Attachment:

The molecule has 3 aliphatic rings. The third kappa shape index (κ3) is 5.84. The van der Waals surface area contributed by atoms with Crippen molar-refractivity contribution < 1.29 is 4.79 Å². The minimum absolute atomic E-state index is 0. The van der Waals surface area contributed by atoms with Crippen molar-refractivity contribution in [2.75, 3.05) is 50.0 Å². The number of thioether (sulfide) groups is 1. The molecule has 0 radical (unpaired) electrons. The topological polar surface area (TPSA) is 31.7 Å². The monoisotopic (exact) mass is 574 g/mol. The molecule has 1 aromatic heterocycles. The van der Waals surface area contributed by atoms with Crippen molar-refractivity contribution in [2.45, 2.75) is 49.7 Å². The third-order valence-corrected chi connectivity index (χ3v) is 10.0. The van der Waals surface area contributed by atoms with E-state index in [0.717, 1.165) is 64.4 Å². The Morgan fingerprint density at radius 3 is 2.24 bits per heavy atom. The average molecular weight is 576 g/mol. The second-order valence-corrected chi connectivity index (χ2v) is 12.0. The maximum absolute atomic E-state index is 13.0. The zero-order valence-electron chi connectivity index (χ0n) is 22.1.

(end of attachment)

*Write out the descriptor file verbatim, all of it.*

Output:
The molecule has 3 aliphatic rings. The third kappa shape index (κ3) is 5.84. The van der Waals surface area contributed by atoms with Crippen molar-refractivity contribution < 1.29 is 4.79 Å². The minimum absolute atomic E-state index is 0. The van der Waals surface area contributed by atoms with Crippen molar-refractivity contribution in [2.75, 3.05) is 50.0 Å². The number of thioether (sulfide) groups is 1. The molecule has 0 radical (unpaired) electrons. The topological polar surface area (TPSA) is 31.7 Å². The monoisotopic (exact) mass is 574 g/mol. The molecule has 1 aromatic heterocycles. The van der Waals surface area contributed by atoms with Crippen molar-refractivity contribution in [2.45, 2.75) is 49.7 Å². The third-order valence-corrected chi connectivity index (χ3v) is 10.0. The van der Waals surface area contributed by atoms with E-state index in [0.717, 1.165) is 64.4 Å². The Morgan fingerprint density at radius 3 is 2.24 bits per heavy atom. The average molecular weight is 576 g/mol. The second-order valence-corrected chi connectivity index (χ2v) is 12.0. The maximum absolute atomic E-state index is 13.0. The zero-order valence-electron chi connectivity index (χ0n) is 22.1.